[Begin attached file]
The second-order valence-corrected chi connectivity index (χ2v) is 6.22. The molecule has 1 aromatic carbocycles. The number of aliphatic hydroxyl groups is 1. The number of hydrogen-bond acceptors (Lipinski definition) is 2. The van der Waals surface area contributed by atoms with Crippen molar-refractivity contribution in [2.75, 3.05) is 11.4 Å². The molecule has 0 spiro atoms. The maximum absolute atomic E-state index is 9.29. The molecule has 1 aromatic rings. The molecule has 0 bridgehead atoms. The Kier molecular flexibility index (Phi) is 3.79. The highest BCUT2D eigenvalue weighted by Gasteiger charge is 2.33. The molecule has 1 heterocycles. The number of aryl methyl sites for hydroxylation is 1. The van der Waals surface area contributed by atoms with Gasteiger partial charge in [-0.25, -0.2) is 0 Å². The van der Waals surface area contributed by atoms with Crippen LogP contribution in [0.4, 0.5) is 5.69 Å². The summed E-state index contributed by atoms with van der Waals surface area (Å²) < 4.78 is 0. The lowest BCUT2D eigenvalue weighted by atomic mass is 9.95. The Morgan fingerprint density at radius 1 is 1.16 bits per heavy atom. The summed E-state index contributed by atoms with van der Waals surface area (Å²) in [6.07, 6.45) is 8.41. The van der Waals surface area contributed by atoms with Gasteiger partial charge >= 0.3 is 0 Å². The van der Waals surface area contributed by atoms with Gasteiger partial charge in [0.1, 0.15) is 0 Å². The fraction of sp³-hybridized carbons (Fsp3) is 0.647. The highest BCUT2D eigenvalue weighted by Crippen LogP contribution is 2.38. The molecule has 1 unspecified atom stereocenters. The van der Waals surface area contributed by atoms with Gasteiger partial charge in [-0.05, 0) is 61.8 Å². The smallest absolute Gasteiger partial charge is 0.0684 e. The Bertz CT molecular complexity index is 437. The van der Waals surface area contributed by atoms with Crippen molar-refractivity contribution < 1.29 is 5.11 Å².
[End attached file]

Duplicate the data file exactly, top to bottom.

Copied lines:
The second-order valence-corrected chi connectivity index (χ2v) is 6.22. The molecule has 1 aromatic carbocycles. The number of aliphatic hydroxyl groups is 1. The number of hydrogen-bond acceptors (Lipinski definition) is 2. The van der Waals surface area contributed by atoms with Crippen molar-refractivity contribution in [2.75, 3.05) is 11.4 Å². The molecule has 0 spiro atoms. The maximum absolute atomic E-state index is 9.29. The molecule has 1 aromatic rings. The molecule has 0 bridgehead atoms. The Kier molecular flexibility index (Phi) is 3.79. The highest BCUT2D eigenvalue weighted by Gasteiger charge is 2.33. The molecule has 1 heterocycles. The number of aryl methyl sites for hydroxylation is 1. The van der Waals surface area contributed by atoms with Gasteiger partial charge in [-0.25, -0.2) is 0 Å². The van der Waals surface area contributed by atoms with Crippen LogP contribution in [0.4, 0.5) is 5.69 Å². The summed E-state index contributed by atoms with van der Waals surface area (Å²) < 4.78 is 0. The lowest BCUT2D eigenvalue weighted by atomic mass is 9.95. The Morgan fingerprint density at radius 1 is 1.16 bits per heavy atom. The summed E-state index contributed by atoms with van der Waals surface area (Å²) in [6.07, 6.45) is 8.41. The van der Waals surface area contributed by atoms with Gasteiger partial charge >= 0.3 is 0 Å². The van der Waals surface area contributed by atoms with Gasteiger partial charge in [0.1, 0.15) is 0 Å². The fraction of sp³-hybridized carbons (Fsp3) is 0.647. The highest BCUT2D eigenvalue weighted by Crippen LogP contribution is 2.38. The molecule has 1 unspecified atom stereocenters. The van der Waals surface area contributed by atoms with Gasteiger partial charge in [-0.05, 0) is 61.8 Å². The smallest absolute Gasteiger partial charge is 0.0684 e. The Bertz CT molecular complexity index is 437. The van der Waals surface area contributed by atoms with Crippen molar-refractivity contribution < 1.29 is 5.11 Å².